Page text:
His 'Deeply Human Act' in WWII Is Still Remembered

US military pilot Gail Halvorsen dropped sweets for children during Berlin Airlift
By Newser Editors and Wire Services
Posted Feb 17, 2022 1:52 PM CST
In World War II, They Called Him the 'Candy Bomber'
"Candy Bomber" Gail Halvorsen gives the thumbs-up in front of an old US military aircraft with the name "The Berlin Train" in Frankfurt, Germany, on Nov. 21, 2016.   (AP Photo/Michael Probst, File)

A US military pilot known as the “Candy Bomber” for his candy airdrops during the Berlin Airlift after World War II ended has died. Gail S. Halvorsen was 101 when he died Wednesday following a brief illness in his home state of Utah, surrounded by family, per the AP. Halvorsen was beloved and venerated in Berlin, which he last visited in 2019 when the city celebrated the 70th anniversary of the day the Soviets lifted their post-War World II blockade with a big party at the former Tempelhof airport. “Halvorsen’s deeply human act has never been forgotten,” Berlin Mayor Franziska Giffey said in a statement.

Halvorsen was born in Salt Lake City but grew up on farms before getting his pilot’s license. After the United States entered World War II following the attack on Pearl Harbor, he trained as a fighter pilot and served as a transport pilot in the south Atlantic during World War II before flying food and other supplies to West Berlin as part of the airlift. According to his account on the website of the Gail S. Halvorsen Aviation Education Foundation, Halvorsen had mixed feelings about the mission to help the United States' former enemy after losing friends during the war. But his attitude changed, and his new mission was launched, after meeting a group of children behind a fence at Templehof airport.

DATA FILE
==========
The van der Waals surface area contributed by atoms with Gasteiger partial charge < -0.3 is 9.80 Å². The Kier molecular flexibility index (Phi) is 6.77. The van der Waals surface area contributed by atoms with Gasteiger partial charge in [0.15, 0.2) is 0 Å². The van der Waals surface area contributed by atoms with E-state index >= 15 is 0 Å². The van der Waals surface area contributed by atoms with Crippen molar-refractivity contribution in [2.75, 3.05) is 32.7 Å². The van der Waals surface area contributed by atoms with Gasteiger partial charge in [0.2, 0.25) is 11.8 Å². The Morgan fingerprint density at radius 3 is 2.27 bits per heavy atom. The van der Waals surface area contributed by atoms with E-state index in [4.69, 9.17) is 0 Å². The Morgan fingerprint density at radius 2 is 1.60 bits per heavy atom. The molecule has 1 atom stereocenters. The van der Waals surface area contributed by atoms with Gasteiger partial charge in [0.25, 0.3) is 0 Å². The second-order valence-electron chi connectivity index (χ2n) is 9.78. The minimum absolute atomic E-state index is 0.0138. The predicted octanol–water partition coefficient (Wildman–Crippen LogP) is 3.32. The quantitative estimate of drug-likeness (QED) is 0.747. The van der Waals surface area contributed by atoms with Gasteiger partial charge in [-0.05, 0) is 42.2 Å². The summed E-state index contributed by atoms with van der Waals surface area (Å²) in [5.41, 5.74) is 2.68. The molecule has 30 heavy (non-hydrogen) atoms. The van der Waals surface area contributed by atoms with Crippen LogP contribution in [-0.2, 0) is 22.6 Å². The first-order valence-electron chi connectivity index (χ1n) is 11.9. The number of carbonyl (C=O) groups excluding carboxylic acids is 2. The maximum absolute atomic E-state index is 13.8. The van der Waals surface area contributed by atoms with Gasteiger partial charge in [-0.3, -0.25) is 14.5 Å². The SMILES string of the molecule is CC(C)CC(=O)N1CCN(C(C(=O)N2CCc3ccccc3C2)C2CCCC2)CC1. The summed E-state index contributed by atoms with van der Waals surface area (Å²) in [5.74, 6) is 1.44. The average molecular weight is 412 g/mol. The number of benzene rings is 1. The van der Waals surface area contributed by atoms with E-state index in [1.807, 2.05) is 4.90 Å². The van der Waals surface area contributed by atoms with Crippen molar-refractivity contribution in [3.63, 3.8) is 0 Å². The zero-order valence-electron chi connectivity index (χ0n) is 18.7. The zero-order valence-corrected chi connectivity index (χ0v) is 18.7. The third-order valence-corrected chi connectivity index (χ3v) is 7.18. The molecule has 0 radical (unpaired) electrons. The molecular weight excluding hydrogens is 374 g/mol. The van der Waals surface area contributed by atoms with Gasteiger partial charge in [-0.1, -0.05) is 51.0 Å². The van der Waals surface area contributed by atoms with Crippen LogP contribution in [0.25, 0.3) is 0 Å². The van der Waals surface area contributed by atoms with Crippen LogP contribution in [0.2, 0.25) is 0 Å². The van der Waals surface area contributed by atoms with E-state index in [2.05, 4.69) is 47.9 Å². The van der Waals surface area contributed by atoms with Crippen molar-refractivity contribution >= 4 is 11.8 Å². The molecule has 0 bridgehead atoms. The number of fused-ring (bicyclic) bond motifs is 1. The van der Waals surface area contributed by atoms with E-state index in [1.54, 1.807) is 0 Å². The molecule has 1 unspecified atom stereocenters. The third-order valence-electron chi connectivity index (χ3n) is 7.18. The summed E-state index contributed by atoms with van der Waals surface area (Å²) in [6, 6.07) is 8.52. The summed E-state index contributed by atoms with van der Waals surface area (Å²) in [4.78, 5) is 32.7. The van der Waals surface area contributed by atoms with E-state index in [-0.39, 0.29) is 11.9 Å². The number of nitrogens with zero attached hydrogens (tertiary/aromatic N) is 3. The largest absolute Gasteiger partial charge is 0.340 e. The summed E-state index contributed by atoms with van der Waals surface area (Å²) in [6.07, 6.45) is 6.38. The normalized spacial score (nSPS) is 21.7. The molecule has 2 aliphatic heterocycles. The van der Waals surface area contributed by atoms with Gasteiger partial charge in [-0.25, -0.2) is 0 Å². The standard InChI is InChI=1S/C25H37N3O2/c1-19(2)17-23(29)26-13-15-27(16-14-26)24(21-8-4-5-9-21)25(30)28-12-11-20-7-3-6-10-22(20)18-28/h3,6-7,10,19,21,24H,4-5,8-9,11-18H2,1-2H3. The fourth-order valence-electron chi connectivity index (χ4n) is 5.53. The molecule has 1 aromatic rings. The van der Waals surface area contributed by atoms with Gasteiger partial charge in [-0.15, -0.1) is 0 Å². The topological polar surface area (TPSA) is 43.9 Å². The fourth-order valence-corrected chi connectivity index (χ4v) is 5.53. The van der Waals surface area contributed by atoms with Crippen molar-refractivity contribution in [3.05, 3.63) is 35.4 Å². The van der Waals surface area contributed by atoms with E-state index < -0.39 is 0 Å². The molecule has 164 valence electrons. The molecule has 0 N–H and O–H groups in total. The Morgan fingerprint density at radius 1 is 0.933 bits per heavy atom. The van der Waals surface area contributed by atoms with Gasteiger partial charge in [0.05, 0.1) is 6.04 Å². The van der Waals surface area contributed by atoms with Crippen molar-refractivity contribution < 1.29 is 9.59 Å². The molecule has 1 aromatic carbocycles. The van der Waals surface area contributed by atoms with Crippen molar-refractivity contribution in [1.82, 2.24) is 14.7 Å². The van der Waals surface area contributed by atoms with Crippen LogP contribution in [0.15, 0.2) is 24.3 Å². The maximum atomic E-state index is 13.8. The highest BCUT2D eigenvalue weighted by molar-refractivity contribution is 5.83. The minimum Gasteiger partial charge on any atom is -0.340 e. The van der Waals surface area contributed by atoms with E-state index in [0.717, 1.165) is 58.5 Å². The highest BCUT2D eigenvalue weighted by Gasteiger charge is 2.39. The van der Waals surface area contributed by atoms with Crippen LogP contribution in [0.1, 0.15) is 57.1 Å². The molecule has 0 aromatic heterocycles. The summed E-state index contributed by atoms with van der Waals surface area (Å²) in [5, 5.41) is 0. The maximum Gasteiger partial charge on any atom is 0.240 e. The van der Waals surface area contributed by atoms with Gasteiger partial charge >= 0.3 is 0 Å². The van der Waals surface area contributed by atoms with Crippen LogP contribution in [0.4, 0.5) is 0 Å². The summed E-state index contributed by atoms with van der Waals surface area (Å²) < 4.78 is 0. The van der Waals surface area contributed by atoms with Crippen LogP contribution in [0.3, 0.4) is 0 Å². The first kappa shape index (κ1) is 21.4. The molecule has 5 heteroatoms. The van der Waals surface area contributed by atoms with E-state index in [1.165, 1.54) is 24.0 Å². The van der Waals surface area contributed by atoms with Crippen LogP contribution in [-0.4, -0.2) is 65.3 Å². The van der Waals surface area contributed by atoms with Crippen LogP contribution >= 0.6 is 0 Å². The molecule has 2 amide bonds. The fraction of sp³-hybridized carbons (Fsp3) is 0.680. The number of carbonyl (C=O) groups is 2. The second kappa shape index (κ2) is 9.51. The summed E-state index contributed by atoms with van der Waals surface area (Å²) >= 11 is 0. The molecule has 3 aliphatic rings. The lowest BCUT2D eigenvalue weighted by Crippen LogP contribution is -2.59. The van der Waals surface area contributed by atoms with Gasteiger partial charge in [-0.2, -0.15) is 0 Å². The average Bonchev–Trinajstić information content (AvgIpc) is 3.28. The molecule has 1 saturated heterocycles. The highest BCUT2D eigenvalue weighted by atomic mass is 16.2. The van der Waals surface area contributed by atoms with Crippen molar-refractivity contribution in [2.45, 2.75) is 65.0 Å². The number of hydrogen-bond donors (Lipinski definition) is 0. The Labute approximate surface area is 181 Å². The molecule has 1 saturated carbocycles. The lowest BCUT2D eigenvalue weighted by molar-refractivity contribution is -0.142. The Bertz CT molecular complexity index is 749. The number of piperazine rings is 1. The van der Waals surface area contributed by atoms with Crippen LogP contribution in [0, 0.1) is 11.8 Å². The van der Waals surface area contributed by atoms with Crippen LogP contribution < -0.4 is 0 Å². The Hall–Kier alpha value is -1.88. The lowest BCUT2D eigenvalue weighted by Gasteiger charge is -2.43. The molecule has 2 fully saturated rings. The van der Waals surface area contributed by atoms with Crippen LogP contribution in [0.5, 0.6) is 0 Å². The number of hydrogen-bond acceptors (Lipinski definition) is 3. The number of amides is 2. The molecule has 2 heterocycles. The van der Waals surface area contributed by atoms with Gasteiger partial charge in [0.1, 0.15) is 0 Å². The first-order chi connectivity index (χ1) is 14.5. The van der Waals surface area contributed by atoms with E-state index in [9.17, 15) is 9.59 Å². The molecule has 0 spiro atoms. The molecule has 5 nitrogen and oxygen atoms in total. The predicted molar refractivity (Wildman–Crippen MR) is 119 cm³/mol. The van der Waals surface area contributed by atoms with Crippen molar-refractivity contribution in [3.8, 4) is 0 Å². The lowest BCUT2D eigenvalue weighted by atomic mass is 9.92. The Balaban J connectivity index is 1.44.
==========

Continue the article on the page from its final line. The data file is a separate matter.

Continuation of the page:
He offered them the two pieces of gum that he had, broken in half, and was touched to see those who got the gum sharing pieces of the wrapper with the other children, who smelled the paper. He promised to drop enough for all of them the following day as he flew, wiggling the wings of his plane as he flew over the airport, Halvorsen recalled. He started doing so regularly, using his own candy ration, with handkerchiefs as parachutes to carry them to the ground. Soon other pilots and crews joined in what would be dubbed “Operation Little Vittles.”

(More obituary stories.)

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